What's Your Management Style?
Take our quiz to find out what your management style is. It's important to experiment with different styles depending on the situation, so try varying your answers to learn about other approaches you can use as a manager.
How do you motivate your employees?
As a manager, which of the following do you value most?
Which of these statements best describes your management style?
As a manager, when are you most effective?
Concerning your employees, which behavior do you engage in most?
You’re the “do it my way” type who values total control and immediate compliance from your employees. You’re most effective when quick decisions are needed, but generally ineffective otherwise because you’re slow to praise and quick to criticize your employees, which makes them feel frustrated and undervalued.
You guide employees towards a shared vision. By telling people where the organisation needs to go, but not how to get there, you leave people open to innovation and deviation. You’re most effective when a clear direction and standard is needed.
You recognize the value of teamwork and encourage group harmony by connecting people. Your approach is effective when the organisation needs a morale boost, but generally ineffective when used alone because the emphasis on group praise can allow poor performance to go uncorrected.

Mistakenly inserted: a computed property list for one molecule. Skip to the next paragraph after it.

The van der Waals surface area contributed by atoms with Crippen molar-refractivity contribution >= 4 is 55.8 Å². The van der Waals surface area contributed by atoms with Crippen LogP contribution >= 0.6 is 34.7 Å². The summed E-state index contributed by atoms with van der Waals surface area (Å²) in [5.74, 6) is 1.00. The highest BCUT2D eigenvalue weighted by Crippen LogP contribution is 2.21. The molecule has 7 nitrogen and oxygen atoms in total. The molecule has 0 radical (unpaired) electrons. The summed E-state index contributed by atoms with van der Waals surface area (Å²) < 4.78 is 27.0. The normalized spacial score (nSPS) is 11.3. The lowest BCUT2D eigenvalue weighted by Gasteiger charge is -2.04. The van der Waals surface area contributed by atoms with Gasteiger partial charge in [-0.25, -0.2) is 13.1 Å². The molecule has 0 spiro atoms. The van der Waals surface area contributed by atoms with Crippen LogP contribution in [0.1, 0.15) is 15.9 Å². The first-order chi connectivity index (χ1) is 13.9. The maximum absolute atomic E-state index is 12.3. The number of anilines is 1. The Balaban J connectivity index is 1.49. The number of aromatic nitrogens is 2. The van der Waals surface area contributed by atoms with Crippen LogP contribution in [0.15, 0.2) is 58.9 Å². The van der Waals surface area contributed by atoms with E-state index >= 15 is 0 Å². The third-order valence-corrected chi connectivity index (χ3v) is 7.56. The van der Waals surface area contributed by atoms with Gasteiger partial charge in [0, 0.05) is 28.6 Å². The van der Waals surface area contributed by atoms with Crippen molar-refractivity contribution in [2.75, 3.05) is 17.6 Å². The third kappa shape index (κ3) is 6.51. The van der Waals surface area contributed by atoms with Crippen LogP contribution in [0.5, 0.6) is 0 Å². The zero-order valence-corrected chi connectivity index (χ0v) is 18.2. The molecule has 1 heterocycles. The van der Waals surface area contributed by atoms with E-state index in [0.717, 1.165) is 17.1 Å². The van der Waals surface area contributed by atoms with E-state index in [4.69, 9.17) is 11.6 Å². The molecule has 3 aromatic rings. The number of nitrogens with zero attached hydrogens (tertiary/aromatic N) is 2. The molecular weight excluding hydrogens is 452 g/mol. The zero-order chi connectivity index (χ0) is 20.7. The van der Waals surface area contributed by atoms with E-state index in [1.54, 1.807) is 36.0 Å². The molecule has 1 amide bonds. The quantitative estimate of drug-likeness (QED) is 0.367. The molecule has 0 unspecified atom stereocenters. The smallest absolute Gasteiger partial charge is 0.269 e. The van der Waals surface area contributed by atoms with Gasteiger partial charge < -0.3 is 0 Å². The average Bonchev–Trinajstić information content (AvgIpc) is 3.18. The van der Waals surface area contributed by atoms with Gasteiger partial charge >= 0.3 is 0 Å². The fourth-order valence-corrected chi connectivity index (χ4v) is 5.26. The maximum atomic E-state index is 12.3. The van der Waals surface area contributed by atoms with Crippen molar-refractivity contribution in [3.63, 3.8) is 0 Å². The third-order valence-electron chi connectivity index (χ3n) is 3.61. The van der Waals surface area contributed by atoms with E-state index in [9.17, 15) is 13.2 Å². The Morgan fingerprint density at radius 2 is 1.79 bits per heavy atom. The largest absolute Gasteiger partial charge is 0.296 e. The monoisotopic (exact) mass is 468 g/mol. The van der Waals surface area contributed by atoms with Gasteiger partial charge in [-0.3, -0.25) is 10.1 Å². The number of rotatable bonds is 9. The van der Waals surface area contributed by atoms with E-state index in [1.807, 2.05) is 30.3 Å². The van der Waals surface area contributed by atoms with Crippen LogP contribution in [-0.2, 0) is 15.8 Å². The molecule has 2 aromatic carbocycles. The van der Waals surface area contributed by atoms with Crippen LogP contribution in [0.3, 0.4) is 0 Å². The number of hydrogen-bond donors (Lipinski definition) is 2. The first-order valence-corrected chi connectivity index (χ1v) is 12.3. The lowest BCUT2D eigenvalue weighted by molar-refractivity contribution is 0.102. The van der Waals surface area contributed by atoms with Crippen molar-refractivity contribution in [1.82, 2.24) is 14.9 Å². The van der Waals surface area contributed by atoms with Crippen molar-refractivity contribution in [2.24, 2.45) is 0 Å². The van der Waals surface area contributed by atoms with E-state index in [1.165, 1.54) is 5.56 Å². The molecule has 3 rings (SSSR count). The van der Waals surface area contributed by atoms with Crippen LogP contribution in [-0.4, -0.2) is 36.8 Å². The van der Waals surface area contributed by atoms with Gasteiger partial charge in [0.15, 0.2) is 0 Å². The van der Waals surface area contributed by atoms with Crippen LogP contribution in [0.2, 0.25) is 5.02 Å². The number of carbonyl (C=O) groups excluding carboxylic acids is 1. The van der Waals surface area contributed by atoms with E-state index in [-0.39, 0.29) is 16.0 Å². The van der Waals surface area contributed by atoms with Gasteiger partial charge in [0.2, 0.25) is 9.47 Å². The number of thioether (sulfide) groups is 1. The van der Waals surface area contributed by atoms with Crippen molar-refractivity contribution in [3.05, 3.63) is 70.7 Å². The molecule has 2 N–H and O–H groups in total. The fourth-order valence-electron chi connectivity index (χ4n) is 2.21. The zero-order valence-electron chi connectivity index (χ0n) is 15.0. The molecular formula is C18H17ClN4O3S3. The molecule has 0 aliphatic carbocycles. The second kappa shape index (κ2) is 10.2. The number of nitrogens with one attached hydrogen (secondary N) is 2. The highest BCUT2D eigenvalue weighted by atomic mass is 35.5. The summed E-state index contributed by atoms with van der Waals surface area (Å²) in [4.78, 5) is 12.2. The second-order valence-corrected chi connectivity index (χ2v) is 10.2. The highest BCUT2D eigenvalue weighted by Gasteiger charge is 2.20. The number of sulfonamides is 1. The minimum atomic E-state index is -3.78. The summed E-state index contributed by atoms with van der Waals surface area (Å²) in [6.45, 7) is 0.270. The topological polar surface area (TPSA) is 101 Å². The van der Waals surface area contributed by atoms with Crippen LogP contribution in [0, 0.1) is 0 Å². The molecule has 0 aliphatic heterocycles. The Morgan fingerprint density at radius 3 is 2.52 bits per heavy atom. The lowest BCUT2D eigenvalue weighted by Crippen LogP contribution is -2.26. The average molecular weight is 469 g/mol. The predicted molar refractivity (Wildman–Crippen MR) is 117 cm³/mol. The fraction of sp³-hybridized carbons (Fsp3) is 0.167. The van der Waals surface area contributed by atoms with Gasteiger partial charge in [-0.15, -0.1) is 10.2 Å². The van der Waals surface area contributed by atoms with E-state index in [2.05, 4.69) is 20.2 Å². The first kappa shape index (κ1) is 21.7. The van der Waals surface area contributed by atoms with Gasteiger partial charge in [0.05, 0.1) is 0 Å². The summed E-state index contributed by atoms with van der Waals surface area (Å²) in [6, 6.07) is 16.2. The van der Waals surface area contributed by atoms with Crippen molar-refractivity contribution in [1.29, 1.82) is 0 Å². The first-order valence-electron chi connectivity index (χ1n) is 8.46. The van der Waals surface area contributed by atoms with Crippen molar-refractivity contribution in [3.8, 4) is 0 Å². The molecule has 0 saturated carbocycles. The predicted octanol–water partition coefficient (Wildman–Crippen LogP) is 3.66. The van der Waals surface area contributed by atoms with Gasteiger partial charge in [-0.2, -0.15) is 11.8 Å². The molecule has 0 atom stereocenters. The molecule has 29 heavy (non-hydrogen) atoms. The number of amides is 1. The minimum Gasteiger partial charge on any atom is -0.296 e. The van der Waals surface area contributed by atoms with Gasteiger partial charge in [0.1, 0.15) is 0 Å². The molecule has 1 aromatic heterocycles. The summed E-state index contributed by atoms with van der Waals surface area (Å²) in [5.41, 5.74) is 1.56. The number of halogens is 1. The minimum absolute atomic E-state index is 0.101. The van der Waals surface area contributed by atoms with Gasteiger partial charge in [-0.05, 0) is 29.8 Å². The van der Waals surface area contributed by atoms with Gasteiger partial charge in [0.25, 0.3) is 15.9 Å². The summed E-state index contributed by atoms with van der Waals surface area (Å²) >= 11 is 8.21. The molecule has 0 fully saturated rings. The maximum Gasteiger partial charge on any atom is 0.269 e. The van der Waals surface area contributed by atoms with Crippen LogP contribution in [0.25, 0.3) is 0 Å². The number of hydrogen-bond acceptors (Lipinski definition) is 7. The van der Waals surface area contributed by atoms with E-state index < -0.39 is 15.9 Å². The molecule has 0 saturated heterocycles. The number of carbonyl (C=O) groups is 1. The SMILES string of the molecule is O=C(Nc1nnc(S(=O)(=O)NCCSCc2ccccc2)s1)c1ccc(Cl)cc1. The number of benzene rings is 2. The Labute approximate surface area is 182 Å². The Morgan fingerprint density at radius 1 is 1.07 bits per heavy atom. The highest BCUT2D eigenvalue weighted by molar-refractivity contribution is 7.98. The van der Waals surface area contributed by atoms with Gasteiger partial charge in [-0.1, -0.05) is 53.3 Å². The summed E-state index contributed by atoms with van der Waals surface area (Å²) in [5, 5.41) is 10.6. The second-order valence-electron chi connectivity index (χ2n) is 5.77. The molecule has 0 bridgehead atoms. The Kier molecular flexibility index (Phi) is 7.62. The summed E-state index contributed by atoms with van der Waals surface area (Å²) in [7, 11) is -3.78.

You draw on employees’ collective skills and create a group commitment to the resulting goals. You’re effective when it’s unclear which direction the organisation should take, but less effective when quick decisions are needed.
You lead by example, setting high standards for your employees and expecting them to do the same. You’re effective when working with highly skilled employees who need little direction, but can be ineffective by undercutting morale and making people feel as if they’re constantly failing.
Your one-to-one management style focuses on developing individuals, improving their performance, and linking their goals to those of the organisation as a whole. Your approach is effective when dealing with highly motivated employees who seek professional development, but ineffective when overdone because it can undermine self-confidence if perceived as micromanagement.